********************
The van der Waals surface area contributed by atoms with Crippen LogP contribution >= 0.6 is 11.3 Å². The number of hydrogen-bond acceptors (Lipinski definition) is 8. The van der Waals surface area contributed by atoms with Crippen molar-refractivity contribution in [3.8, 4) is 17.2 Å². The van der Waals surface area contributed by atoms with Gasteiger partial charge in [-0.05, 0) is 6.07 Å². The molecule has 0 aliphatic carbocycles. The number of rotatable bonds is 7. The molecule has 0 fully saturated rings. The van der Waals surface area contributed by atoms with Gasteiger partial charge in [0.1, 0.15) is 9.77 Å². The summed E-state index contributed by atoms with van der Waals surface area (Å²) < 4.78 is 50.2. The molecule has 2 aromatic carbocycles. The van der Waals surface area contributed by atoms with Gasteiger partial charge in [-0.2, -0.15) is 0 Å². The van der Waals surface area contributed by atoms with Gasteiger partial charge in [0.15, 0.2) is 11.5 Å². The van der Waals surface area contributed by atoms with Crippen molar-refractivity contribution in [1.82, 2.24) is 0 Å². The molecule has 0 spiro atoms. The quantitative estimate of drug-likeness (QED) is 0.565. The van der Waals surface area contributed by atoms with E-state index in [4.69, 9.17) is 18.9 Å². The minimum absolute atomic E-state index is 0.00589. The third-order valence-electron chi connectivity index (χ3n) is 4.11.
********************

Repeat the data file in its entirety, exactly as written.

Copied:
The van der Waals surface area contributed by atoms with Crippen LogP contribution >= 0.6 is 11.3 Å². The number of hydrogen-bond acceptors (Lipinski definition) is 8. The van der Waals surface area contributed by atoms with Crippen molar-refractivity contribution in [3.8, 4) is 17.2 Å². The van der Waals surface area contributed by atoms with Gasteiger partial charge in [-0.05, 0) is 6.07 Å². The molecule has 0 aliphatic carbocycles. The number of rotatable bonds is 7. The molecule has 0 fully saturated rings. The van der Waals surface area contributed by atoms with Gasteiger partial charge in [0.1, 0.15) is 9.77 Å². The summed E-state index contributed by atoms with van der Waals surface area (Å²) < 4.78 is 50.2. The molecule has 2 aromatic carbocycles. The van der Waals surface area contributed by atoms with Gasteiger partial charge in [-0.2, -0.15) is 0 Å². The van der Waals surface area contributed by atoms with Gasteiger partial charge in [0.15, 0.2) is 11.5 Å². The van der Waals surface area contributed by atoms with Crippen molar-refractivity contribution in [1.82, 2.24) is 0 Å². The molecule has 0 spiro atoms. The quantitative estimate of drug-likeness (QED) is 0.565. The van der Waals surface area contributed by atoms with E-state index in [4.69, 9.17) is 18.9 Å². The minimum absolute atomic E-state index is 0.00589. The third-order valence-electron chi connectivity index (χ3n) is 4.11.